Cambridge college Master resigns in wake of allegations that he mishandled sexual misconduct complaints

Cambridge college Master resigns in wake of allegations that he mishandled sexual misconduct complaints

A Cambridge college Master has resigned in the wake of allegations that he mishandled sexual misconduct complaints.

Revd Canon Dr Jeremy Morris, head of Trinity Hall, has stood down from his post saying he believed this was “in the best interests of the College”.

His resignation came after Trinity Hall’s governing body accepted the recommendation of an independent inquiry that disciplinary action should be taken against him.

The inquiry was launched following claims that the College failed to adequately respond to allegations rape and sexual assault were made by three females against the same man in 2018.

Two women chose to bring formal complaints through the college against the male student, who denied the allegations.

A report about this, published by Tortoise Media last February, prompted more than 600 students to sign a letter raising concerns over how sexual misconduct allegations are dealt with at Cambridge University.

The letter written by Cambridge University Students’ Union Women’s Campaign said colleges were “inadequately equipped” to tackle such issues.

It called for “a centralised system that allows these cases to be dealt with by independent external experts, not conflicted members of staff from the same college”.

Dr Morris had “stepped back” from his duties as Master last year while the college considered its response to the reports.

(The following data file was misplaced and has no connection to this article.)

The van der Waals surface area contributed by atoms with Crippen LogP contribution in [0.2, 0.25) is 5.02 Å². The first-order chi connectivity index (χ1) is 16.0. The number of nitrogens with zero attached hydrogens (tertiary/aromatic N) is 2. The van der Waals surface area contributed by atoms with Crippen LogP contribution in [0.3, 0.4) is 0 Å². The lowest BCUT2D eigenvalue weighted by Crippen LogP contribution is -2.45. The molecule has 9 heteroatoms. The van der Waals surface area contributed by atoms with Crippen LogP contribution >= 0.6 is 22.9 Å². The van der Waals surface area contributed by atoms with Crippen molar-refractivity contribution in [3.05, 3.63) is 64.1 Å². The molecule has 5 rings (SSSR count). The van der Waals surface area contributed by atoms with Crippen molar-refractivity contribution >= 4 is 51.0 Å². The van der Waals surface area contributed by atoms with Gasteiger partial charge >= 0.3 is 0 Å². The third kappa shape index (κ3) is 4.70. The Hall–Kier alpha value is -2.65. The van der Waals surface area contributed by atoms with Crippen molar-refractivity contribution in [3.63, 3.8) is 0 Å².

His resignation, announced on Tuesday, came after the inquiry recommended disciplinary action against him “in relation to his handling of one allegation made against a third party”.

Dr Morris “disputes” this recommendation, according to the College, which said in a statement that he notes “in particular the inquiry’s recognition that a number of contributors had praised his personal support for those who have raised issues of sexual abuse in specific situations.”

The statement went on to say that he nonetheless “considers that it is in the best interests of the College for him to offer his resignation, given the difficulties of the last 18 months, to enable the search for a new Master to begin”.

The college said: “Following allegations made in an online news site in early 2020, Trinity Hall’s Governing Body agreed in March that year to commission an independent, external inquiry, led by Gemma White QC, into the college’s handling of all the allegations raised.

“The inquiry report recommends that the college consider initiating disciplinary action against the Master in relation to his handling of one allegation made against a third party.

“The governing body has determined that there is a prima facie case for disciplinary action.”

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